EU pledges $51 million as UN seeks $1 billion in Sahel aid

The European Union on Tuesday will pledge 43.6 million euros ($51.5 million) to help meet emergency aid and food needs to three countries in Africa’s Sahel region, as the United Nations sought to raise $1 billion to tackle a humanitarian crisis there.

The offer came as part of a virtual ministerial meeting -- hosted by Denmark, Germany, the European Union and the United Nations -- aimed at spotlighting one of the world’s fastest growing humanitarian crises in a region plagued by increasing conflict, weak governance, and a lack of development.

“The EU’s pledge consists of 23.6 million euro in funding for humanitarian actions in Burkino Faso, Mali and Niger, and 20 million euro in development funding to address the food crisis afflicting the central Sahel region,” European Commission spokesman Balazs Ujvari said. He said the EU has already “mobilized” 8 billion euros for the region since 2014.

File-This Aug. 21, 2020, file photo shows an unidentified representative of the junta waves from a military vehicle as Malians supporting the recent overthrow of President Ibrahim Boubacar Keita gathers to celebrate in the capital Bamako, Mali. The U.N. humanitarian chief, Mark Lowcock, is hoping a major ministerial meeting on Tuesday, Oct. 20, 2020, will not only raise a billion dollars for the three countries at the epicenter of a humanitarian crisis in Africa’s Sahel region -- Burkina Faso, Mali, and Niger -- but spur leaders to address the underlying drivers including increasing conflict and insecurity, weak governance, and a lack of development (AP PhotoFile)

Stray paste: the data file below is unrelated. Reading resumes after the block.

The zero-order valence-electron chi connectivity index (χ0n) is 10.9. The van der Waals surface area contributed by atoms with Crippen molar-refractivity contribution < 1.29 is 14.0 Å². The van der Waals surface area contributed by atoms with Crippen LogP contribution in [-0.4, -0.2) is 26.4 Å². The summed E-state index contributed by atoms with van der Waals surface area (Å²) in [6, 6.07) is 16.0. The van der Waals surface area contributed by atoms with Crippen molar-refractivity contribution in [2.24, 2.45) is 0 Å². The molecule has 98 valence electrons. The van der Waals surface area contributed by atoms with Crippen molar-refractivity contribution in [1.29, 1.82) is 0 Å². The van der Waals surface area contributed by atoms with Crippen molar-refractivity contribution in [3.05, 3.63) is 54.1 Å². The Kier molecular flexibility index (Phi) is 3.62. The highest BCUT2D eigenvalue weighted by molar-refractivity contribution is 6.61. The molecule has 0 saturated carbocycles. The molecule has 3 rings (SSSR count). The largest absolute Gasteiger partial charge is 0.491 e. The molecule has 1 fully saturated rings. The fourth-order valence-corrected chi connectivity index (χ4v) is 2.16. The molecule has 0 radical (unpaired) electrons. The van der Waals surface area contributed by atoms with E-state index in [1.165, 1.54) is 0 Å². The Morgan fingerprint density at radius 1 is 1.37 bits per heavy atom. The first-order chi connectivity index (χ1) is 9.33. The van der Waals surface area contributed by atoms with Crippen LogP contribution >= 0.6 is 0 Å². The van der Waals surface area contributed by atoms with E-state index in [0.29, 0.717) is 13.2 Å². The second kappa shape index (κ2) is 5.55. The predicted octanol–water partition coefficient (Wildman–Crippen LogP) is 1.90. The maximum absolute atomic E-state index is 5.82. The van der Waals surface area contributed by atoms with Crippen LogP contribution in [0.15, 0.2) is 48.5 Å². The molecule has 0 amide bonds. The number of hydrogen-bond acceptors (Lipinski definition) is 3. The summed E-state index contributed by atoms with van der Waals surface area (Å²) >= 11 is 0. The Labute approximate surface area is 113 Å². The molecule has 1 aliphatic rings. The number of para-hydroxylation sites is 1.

Separately, EU member country Belgium pledged 8 million euros.

The U.N. humanitarian chief told the Associated Press before the meeting that the troubling situation in Burkina Faso, Mali and Niger is a symptom of failure to deal with a broad range of political, security and development challenges, as well as rapid population growth and climate change.

Mark Lowcock said the result is that a record 13 million people need humanitarian assistance across the border areas of Burkina Faso, Mali and Niger. He said most of them are children.